The cost of our oil addiction

American families are paying more than ever for our addiction to oil. With rising global demand and instability in the Middle East pushing oil prices ever higher, oil dependence takes an enormous bite out of our paychecks and our economy. But the prices that we pay with our wallets are only a fraction of the true costs of our addiction to oil. 

We pay for it with our lungs, every time we breathe in toxic chemicals released from burning oil.

We also pay for our oil with our beaches, coasts and oceans.  In 2010, the Deepwater Horizon oil disaster dumped 200 million gallons of oil into the Gulf of Mexico and contaminated thousands of miles of coastline. And in 2011, an Exxon Mobil pipeline spilled and dumped 42,000 gallons of oil into the Yellowstone River, which runs through the national park.

It doesn't have to be this way. And in 2011, Environment America made encouraging inroads in our effort to break our nation’s oil addiction.

At 54.5 mpg, a big move to get America off oil

In the wake of the Yellowstone spill, our staff and allies got straight to work, mobilizing more than 21,000 people to voice their support for cleaner cars that use less oil.

The Obama administration responded with fuel efficiency standards for cars and light trucks, finalized in August, 2012. The standards represent the largest single step the U.S. has ever taken to tackle global warming.

The standards will cut carbon pollution from vehicles in the United States by 270 million metric tons—the equivalent of the annual pollution of 40 million of today’s vehicles—and save 1.5 million barrels of oil every day.

What You Can Do: Ten Tips to Get Off Oil

Strong fuel efficiency standards are critical to reducing our oil dependence. However, small changes can also add up to a big difference.

Check out our Top 10 Tips to use less oil and shrink your carbon footprint. Then, thank President Obama for finalizing historic clean cars standards.


Get Off Oil Updates

News Release | Environment America

U.S. Senate passes bill to approve Keystone XL pipeline, accelerate global warming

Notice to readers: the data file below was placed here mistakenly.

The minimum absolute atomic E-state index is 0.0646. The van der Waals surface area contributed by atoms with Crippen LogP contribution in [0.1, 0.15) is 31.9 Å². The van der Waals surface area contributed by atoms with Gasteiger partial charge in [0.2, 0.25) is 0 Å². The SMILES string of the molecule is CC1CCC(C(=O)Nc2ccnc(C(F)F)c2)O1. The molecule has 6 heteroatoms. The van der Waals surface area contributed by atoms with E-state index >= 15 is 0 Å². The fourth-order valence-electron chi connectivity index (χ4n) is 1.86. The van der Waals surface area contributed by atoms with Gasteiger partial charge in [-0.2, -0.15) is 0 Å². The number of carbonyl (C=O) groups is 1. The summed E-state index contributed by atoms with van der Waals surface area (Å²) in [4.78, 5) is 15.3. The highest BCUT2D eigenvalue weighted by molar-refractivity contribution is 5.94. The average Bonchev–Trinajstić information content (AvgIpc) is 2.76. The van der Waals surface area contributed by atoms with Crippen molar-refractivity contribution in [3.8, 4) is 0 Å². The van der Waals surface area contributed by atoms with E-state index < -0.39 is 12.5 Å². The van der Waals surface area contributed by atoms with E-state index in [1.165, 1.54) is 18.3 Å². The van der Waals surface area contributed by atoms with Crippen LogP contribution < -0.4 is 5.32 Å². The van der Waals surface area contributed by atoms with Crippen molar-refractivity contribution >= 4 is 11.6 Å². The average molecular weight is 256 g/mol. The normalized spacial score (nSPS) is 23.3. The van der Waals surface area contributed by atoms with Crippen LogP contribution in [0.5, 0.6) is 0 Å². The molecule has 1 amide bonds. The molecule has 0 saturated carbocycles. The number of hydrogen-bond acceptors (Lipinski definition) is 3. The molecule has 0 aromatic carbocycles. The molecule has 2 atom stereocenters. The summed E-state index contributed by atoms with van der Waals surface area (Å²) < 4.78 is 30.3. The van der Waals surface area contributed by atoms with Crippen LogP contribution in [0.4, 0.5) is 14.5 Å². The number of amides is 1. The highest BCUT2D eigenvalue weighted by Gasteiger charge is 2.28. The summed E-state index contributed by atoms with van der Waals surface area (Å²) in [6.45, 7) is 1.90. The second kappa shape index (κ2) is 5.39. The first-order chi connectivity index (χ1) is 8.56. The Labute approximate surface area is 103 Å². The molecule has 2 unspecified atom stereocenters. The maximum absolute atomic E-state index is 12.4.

WASHINGTON, D.C. -- After three weeks of debate, the U.S. Senate passed a bill this afternoon to force approval of the controversial Keystone XL pipeline. The measure passed 62 to 36, failing to garner enough votes to override a promised veto from President Obama. According to the State Department, building Keystone XL would add 26 million metric tons of carbon pollution to our atmosphere each year, the equivalent of putting another 5.7 million cars on the road. 

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News Release | Environment America Research & Policy Center

Largest offshore wind area in U.S. goes on sale today

Washington, DC -- Today the U.S. Department of the Interior will auction an area about the size of Rhode Island to offshore wind developers, the largest such competitive lease sale ever in the United States. The area off the south coast of Massachusetts could house enough wind turbines to power 700,000 homes, and its sale triples the total area available for commercial offshore wind development in the United States. 

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News Release | Environment America

Obama administration to put large stretches of Atlantic coastline, beaches at risk

Washington, D.C. -- Today the Obama administration proposed opening up huge swaths of the Atlantic Ocean to offshore drilling, putting large stretches of the nation’s coastline, including some of its most beloved beaches from Virginia to Georgia, at risk of a devastating spill. 

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News Release | Environment America

U.S. Senate votes to deny climate science

Washington, D.C. –- The U.S. Senate has officially denied the science of climate change, rejecting an amendment acknowledging that human activity contributes to global warming during today’s debate of the controversial Keystone pipeline bill.

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News Release | Environment America

Curbing methane emissions necessary band-aid, not a cure for global warming

WASHINGTON, D.C. -- Oil and gas industry emissions of methane, a greenhouse gas with more than 80 times the potency of carbon dioxide, will get new limits under a plan announced today by the White House. 

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